Such checks existed to some extent before, but not all programs set the bar so high. Before the 2017 law kicked in, Bishopp said, 30% of Renew Financial’s clientele had a bankruptcy and late mortgage payment that would disqualify them today. Those homeowners tended to have lower delinquencies than all PACE borrowers, according to Bishopp.

“We are talking about people who need this tool and policymakers picked an arbitrary line,” Bishopp said.

With fewer loans, Renovate America, Ygrene and Renew Financial have moved to lay off more than 200 employees among them this year.

Lenders met this month with California Energy Commission staff and two commissioners to discuss their concerns, according to a commission spokeswoman. They’ve warned that proposed rules from the Department of Business Oversight would further choke off access.

In a letter to the regulator, Renovate America said it was “fully aware” industries often respond to proposed rules with “claims of overreach.” But it said its business was different, noting PACE is a new type of financing created with government help that requires the “balancing of private interests and the public trust.”

In defense of their product, PACE companies point to data that show most borrowers aren’t experiencing problems. In 2017, the tax delinquency rate for California homeowners with Renovate America and Renew Financial PACE loans was 1.9%, slightly lower than that of all single-family homes in major PACE markets, according to a report from credit rating agency DBRS.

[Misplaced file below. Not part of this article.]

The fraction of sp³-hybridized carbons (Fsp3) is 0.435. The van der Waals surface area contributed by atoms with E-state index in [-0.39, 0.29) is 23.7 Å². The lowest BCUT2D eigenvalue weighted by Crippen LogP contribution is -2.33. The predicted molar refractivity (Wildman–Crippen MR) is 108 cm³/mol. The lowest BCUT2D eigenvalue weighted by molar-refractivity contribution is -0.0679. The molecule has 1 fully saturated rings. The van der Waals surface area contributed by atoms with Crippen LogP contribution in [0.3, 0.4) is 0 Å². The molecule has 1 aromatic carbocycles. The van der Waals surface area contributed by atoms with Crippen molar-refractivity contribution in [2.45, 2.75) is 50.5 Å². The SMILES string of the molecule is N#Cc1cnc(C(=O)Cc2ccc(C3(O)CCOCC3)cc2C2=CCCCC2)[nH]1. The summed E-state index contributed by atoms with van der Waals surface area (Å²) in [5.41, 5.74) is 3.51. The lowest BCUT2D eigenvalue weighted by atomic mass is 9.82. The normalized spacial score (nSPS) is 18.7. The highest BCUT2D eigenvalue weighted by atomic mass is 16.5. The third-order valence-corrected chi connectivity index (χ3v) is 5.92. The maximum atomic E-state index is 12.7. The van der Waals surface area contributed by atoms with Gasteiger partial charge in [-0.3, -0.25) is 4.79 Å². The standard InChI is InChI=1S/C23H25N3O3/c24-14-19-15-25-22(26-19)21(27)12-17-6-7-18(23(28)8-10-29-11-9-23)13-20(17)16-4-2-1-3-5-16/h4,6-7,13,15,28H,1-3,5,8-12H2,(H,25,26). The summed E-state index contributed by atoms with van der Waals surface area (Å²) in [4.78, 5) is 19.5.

Consumer groups contend it’s too soon to know whether low delinquency rates will hold. And they worry that in citing the funding decline, PACE companies will force a knee-jerk reaction to roll back regulations that critics think may need to be tighter.

“It’s a laudable goal,” Rao, of the national consumer group, said of lending that helps reduce greenhouse gases. “It just has to be done in a responsible way.”

Among those worried they’ll lose their homes is Linthicum, the elderly Inglewood resident. In 2017, he took out two loans from Renew Financial to pay for an air conditioner, attic insulation, new windows, duct replacement and exterior coating. He said he doesn’t recall the contractors telling him how much he would need to pay, only that he would do so through his property taxes.

Referring to himself as a “kid in a candy store,” Linthicum said that the pitch for home improvements sounded good and that he didn’t question it. “I never had nothing and I wanted to better myself,” he said.

His reverse mortgage company recently sent him a letter that says money set aside to pay his property taxes is now exhausted and he must make all future payments. Just his PACE portion of the property taxes is the equivalent of $689 a month, more than he consistently has available after other expenses.

Renew Financial declined to answer specific questions regarding Linthicum’s situation but said it was “committed to moving towards a satisfactory resolution.”


A county PACE reserve fund may help him cover payments for a time. But on a recent afternoon, sitting in his wheelchair, Linthicum said he doesn’t know what to do and hopes he won’t have to move to a senior home.

“I don’t think I was treated fairly,” he said, referring to the contractors who signed him up for the loans. “I am not as sharp as I used to be.… They know this and they take advantage.”